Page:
Is It Okay to Drink Reverse Osmosis Water?

Updated: April 16, 2021 by Zac Harding

In recent years, people have begun to question whether or not reverse osmosis systems negatively affect drinking water.

This is partially due to a World Health Organization report which highlighted the potential drawbacks of drinking reverse osmosis water.

So, there is a lot of debate around whether or not it is ok to drink reverse osmosis water. Overall, the answer is yes, reverse osmosis water is safe to drink.

But there are lots of things to consider before installing a reverse osmosis system in your home.

To help you make the right decision for you and your home, here’s our guide to the findings and opinions presented on reverse osmosis water.

What is Reverse Osmosis?

Before we get into the benefits and drawbacks of reverse osmosis, let’s go over exactly what reverse osmosis is.

Osmosis is the process by which particles move through a permeable membrane. So, reverse osmosis is when a non-permeable membrane stops certain particles from moving through it.

This is how reverse osmosis purifies water. A reverse osmosis system will essentially interrupt your water supply and prevent certain particles from carrying on through the system.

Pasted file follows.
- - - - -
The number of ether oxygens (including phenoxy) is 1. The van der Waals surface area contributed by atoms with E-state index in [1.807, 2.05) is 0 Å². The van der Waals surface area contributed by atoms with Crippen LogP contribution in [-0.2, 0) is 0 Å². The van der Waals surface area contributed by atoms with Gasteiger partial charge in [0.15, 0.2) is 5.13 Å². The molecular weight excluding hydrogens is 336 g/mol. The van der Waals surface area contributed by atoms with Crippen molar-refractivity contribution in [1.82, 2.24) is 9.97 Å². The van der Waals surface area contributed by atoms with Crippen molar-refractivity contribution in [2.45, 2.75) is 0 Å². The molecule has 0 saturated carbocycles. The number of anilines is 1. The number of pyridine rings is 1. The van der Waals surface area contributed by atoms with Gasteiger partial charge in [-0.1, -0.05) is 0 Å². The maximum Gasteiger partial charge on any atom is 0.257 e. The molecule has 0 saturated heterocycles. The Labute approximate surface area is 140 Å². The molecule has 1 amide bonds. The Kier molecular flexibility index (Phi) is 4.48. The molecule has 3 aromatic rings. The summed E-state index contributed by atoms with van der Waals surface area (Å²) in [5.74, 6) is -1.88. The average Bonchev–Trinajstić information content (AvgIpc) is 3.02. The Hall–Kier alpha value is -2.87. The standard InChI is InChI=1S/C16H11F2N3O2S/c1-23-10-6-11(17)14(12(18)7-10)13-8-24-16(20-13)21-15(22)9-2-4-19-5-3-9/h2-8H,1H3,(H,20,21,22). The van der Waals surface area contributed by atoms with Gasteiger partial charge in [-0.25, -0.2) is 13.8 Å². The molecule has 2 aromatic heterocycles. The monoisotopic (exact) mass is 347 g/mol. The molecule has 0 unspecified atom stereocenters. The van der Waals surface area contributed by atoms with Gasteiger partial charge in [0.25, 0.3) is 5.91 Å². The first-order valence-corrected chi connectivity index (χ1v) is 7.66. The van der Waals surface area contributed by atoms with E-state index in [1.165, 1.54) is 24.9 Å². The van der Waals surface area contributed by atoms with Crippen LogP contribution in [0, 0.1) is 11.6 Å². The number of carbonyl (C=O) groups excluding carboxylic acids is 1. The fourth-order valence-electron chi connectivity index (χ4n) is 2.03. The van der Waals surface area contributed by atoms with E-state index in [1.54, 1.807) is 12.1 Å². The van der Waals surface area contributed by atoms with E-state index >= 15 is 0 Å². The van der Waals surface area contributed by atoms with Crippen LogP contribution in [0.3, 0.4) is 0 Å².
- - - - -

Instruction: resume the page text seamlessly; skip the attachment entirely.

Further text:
Reverse osmosis systems are a lot simpler than they might look. And because of this, they can’t differentiate between types of particles. This means that reverse osmosis purification systems will be able to filter out harmful substances.

But in the process, they can also filter out all the great minerals and vitamins that are also inside water.

So, the answer is yes, it is okay to drink reverse osmosis water. But, as with any kind of system that interferes with your water supply, there are a few factors to consider before you install a reverse osmosis system.

The Benefits of Reverse Osmosis

One of the major reasons for the use of reverse osmosis is to sanitize water to remove bacteria and other microorganisms and make it safe to drink. But you can achieve the same result by boiling your drinking water. But RO filtration also takes out other chemical contaminants such as pesticides.